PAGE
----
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Genome-wide association study for Chagas Cardiomyopathy identify a new risk locus on chromosome 18 associated with an immune-related protein and transcriptional signature.

BACKGROUND: Chronic Chagas Cardiomyopathy (CCC) usually develops between 10 and 20 years after the first parasitic infection and is one of the leading causes of end-stage heart failure in Latin America. Despite the great inter-individual variability in CCC susceptibility (only 30% of infected individuals ever present CCC), there are no known predictors for disease development in those chronically infected.

METHODOLOGY/PRINCIPAL FINDINGS: We describe a new susceptibility locus for CCC through a GWAS analysis in the SaMi-Trop cohort, a population-based study conducted in a Chagas endemic region from Brazil. This locus was also associated with CCC in the REDS II Study. The newly identified locus (rs34238187, OR 0.73, p-value 2.03 x 10-9) spans a haplotype of approximately 30Kb on chromosome 18 (chr18: 5028302-5057621) and is also associated with 80 different traits, most of them blood protein traits significantly enriched for immune-related biological pathways. Hi-C data show that the newly associated locus is able to interact with chromatin sites as far as 10Mb on chromosome 18 in a number of different cell types and tissues. Finally, we were able to confirm, at the tissue transcriptional level, the immune-associated blood protein signature using a multi-tissue differential gene expression and enrichment analysis.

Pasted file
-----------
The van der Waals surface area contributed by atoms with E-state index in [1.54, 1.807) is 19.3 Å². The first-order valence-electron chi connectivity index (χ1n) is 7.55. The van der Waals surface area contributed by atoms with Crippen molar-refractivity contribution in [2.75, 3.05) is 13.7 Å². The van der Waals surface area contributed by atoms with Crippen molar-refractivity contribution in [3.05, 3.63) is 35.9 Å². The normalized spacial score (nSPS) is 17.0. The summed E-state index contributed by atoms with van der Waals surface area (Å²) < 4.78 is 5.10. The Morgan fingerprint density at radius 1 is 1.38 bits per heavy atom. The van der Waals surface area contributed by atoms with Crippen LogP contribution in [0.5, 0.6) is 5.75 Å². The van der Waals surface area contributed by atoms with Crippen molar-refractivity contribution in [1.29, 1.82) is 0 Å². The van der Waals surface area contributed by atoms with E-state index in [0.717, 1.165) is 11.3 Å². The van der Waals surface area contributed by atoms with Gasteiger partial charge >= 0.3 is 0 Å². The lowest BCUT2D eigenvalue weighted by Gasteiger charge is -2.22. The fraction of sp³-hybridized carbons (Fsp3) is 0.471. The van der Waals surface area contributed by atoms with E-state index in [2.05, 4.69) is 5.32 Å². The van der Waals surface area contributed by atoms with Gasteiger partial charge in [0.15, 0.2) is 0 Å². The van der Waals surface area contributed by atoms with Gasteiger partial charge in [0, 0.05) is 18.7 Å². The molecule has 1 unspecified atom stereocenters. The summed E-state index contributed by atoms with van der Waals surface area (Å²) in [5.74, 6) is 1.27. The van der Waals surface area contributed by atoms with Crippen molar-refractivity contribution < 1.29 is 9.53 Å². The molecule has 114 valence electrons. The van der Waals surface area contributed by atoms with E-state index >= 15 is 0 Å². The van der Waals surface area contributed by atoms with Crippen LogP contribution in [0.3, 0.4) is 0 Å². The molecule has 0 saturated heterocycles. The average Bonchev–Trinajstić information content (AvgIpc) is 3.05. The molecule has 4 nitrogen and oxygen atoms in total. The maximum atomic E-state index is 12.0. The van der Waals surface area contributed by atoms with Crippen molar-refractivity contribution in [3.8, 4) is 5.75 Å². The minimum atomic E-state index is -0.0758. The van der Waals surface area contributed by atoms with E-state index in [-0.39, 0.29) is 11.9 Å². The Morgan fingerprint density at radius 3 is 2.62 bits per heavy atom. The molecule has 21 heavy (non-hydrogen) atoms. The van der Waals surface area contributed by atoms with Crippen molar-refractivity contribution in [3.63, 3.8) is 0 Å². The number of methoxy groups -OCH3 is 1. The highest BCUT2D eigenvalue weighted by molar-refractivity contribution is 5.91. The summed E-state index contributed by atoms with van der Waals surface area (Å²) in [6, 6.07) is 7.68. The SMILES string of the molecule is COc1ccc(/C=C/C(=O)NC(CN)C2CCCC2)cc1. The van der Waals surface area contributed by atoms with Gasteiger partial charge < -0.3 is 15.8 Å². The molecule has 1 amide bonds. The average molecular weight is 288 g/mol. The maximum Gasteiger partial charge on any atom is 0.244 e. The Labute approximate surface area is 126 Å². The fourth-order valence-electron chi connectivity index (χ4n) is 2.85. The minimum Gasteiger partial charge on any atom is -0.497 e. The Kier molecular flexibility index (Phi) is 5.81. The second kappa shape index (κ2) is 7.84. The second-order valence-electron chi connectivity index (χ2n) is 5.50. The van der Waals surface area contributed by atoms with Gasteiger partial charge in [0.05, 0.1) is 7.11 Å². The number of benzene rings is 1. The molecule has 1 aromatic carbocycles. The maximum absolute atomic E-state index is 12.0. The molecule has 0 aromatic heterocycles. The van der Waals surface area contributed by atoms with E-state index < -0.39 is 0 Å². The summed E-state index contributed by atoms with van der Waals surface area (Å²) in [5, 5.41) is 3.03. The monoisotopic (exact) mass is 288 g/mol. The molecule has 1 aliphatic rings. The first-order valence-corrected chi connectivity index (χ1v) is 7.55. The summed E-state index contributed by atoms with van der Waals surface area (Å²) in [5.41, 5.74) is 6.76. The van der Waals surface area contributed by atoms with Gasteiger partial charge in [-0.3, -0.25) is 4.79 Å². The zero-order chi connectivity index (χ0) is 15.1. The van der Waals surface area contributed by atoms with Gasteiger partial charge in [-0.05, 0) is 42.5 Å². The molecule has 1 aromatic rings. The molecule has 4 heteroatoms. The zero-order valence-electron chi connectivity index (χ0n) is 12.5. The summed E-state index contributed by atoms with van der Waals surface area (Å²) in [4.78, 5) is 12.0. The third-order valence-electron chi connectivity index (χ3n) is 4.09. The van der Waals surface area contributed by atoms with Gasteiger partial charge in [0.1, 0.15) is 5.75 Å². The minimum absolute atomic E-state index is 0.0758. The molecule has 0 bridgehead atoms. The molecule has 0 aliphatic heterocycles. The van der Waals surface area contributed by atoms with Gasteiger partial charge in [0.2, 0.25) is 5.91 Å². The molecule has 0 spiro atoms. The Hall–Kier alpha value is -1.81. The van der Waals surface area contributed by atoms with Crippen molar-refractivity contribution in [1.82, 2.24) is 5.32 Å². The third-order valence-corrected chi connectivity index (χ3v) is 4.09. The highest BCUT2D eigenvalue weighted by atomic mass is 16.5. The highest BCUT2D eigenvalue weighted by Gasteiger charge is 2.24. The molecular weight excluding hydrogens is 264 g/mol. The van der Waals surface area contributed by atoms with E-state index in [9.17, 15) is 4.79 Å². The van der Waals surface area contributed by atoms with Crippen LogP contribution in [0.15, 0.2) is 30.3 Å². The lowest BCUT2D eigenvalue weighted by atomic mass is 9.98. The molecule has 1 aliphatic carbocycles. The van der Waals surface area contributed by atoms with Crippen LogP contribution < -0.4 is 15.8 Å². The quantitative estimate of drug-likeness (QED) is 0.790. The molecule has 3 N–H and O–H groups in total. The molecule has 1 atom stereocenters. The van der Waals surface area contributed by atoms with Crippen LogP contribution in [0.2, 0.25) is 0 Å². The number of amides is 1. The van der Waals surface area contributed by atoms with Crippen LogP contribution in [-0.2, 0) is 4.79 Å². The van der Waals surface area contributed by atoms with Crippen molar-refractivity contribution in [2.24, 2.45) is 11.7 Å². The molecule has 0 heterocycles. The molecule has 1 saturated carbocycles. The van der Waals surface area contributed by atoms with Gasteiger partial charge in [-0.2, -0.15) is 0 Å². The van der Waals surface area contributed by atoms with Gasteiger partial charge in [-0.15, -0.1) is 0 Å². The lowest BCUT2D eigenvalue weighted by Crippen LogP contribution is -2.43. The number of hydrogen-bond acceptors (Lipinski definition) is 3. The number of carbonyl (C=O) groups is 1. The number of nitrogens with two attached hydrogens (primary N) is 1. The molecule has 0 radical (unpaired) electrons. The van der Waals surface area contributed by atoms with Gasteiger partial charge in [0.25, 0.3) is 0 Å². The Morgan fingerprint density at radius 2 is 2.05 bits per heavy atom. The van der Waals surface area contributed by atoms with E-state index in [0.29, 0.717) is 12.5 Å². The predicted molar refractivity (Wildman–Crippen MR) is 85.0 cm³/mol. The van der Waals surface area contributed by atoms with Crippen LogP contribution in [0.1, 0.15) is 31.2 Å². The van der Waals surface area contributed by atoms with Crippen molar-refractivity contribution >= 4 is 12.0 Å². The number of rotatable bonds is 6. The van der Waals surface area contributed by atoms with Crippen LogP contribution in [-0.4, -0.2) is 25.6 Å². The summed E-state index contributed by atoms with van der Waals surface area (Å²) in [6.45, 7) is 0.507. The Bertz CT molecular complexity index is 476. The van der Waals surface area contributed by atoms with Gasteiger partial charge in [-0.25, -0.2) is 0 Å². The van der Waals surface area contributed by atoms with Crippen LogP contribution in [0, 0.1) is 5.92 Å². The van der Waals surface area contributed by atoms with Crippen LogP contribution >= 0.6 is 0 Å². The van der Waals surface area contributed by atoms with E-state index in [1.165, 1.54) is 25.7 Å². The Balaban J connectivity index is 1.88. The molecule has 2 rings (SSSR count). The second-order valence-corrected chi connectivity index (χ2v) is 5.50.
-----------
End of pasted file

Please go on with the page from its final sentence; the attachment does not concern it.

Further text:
CONCLUSIONS/SIGNIFICANCE: We suggest that the newly identified locus impacts CCC risk among T cruzi infected individuals through the modulation of a downstream transcriptional and protein signature associated with host-parasite immune response. Functional characterization of the novel risk locus is warranted.

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